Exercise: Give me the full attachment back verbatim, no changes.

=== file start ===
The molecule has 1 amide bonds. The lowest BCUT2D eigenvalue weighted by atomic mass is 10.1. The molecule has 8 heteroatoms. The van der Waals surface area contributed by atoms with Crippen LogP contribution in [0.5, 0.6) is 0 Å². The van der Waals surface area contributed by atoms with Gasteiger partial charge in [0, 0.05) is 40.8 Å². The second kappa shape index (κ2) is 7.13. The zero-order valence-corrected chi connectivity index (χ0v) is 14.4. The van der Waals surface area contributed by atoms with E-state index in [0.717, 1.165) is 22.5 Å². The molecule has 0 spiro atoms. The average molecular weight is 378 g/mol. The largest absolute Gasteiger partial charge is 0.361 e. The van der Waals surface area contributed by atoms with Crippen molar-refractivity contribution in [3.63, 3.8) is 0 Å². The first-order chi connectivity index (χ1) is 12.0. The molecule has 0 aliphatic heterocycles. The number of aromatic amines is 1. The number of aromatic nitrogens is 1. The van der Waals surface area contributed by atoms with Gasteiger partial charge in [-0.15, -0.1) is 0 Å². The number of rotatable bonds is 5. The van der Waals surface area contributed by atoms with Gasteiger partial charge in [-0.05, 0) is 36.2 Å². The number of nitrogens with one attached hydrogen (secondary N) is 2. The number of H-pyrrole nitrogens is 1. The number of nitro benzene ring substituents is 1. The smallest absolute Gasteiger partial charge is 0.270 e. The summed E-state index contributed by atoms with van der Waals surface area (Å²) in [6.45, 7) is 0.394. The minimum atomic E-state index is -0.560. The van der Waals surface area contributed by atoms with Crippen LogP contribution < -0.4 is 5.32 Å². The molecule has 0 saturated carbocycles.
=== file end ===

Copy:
The molecule has 1 amide bonds. The lowest BCUT2D eigenvalue weighted by atomic mass is 10.1. The molecule has 8 heteroatoms. The van der Waals surface area contributed by atoms with Crippen LogP contribution in [0.5, 0.6) is 0 Å². The van der Waals surface area contributed by atoms with Gasteiger partial charge in [0, 0.05) is 40.8 Å². The second kappa shape index (κ2) is 7.13. The zero-order valence-corrected chi connectivity index (χ0v) is 14.4. The van der Waals surface area contributed by atoms with E-state index in [0.717, 1.165) is 22.5 Å². The molecule has 0 spiro atoms. The average molecular weight is 378 g/mol. The largest absolute Gasteiger partial charge is 0.361 e. The van der Waals surface area contributed by atoms with Crippen molar-refractivity contribution in [3.63, 3.8) is 0 Å². The first-order chi connectivity index (χ1) is 12.0. The molecule has 0 aliphatic heterocycles. The number of aromatic amines is 1. The number of aromatic nitrogens is 1. The van der Waals surface area contributed by atoms with Gasteiger partial charge in [-0.15, -0.1) is 0 Å². The number of rotatable bonds is 5. The van der Waals surface area contributed by atoms with Gasteiger partial charge in [-0.05, 0) is 36.2 Å². The number of nitrogens with one attached hydrogen (secondary N) is 2. The number of H-pyrrole nitrogens is 1. The number of nitro benzene ring substituents is 1. The smallest absolute Gasteiger partial charge is 0.270 e. The summed E-state index contributed by atoms with van der Waals surface area (Å²) in [6.45, 7) is 0.394. The minimum atomic E-state index is -0.560. The van der Waals surface area contributed by atoms with Crippen LogP contribution < -0.4 is 5.32 Å². The molecule has 0 saturated carbocycles.